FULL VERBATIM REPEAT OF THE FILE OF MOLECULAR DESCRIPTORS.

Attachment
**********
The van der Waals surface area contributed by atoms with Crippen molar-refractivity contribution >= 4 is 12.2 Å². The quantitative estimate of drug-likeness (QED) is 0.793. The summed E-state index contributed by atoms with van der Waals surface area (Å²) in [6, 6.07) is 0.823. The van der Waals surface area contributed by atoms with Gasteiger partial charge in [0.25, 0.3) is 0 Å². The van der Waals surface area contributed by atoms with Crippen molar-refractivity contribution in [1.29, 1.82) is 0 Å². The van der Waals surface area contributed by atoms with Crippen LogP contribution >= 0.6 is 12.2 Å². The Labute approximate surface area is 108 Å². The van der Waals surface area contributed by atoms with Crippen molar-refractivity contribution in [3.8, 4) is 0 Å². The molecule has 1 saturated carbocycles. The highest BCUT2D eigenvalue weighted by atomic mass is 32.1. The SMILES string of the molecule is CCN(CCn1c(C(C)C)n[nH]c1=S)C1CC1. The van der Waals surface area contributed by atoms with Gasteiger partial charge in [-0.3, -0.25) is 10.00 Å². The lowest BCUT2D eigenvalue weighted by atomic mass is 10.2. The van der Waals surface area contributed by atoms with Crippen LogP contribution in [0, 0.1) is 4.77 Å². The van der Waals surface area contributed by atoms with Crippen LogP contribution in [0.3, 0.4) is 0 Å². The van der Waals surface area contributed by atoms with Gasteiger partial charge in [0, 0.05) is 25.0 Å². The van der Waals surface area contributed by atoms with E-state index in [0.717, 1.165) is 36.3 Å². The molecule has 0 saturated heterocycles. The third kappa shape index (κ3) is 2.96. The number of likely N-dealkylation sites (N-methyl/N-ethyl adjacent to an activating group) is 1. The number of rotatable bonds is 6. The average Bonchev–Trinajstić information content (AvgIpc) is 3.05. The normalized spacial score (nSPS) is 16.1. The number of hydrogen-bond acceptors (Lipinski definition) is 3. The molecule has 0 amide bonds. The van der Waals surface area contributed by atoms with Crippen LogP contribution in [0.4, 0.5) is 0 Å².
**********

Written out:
The van der Waals surface area contributed by atoms with Crippen molar-refractivity contribution >= 4 is 12.2 Å². The quantitative estimate of drug-likeness (QED) is 0.793. The summed E-state index contributed by atoms with van der Waals surface area (Å²) in [6, 6.07) is 0.823. The van der Waals surface area contributed by atoms with Gasteiger partial charge in [0.25, 0.3) is 0 Å². The van der Waals surface area contributed by atoms with Crippen molar-refractivity contribution in [1.29, 1.82) is 0 Å². The van der Waals surface area contributed by atoms with Crippen LogP contribution >= 0.6 is 12.2 Å². The Labute approximate surface area is 108 Å². The van der Waals surface area contributed by atoms with Crippen molar-refractivity contribution in [3.8, 4) is 0 Å². The molecule has 1 saturated carbocycles. The highest BCUT2D eigenvalue weighted by atomic mass is 32.1. The SMILES string of the molecule is CCN(CCn1c(C(C)C)n[nH]c1=S)C1CC1. The van der Waals surface area contributed by atoms with Gasteiger partial charge in [-0.3, -0.25) is 10.00 Å². The lowest BCUT2D eigenvalue weighted by atomic mass is 10.2. The van der Waals surface area contributed by atoms with Crippen LogP contribution in [0, 0.1) is 4.77 Å². The van der Waals surface area contributed by atoms with Crippen LogP contribution in [0.3, 0.4) is 0 Å². The van der Waals surface area contributed by atoms with Gasteiger partial charge in [0, 0.05) is 25.0 Å². The van der Waals surface area contributed by atoms with E-state index in [0.717, 1.165) is 36.3 Å². The molecule has 0 saturated heterocycles. The third kappa shape index (κ3) is 2.96. The number of likely N-dealkylation sites (N-methyl/N-ethyl adjacent to an activating group) is 1. The number of rotatable bonds is 6. The average Bonchev–Trinajstić information content (AvgIpc) is 3.05. The normalized spacial score (nSPS) is 16.1. The number of hydrogen-bond acceptors (Lipinski definition) is 3. The molecule has 0 amide bonds. The van der Waals surface area contributed by atoms with Crippen LogP contribution in [0.4, 0.5) is 0 Å².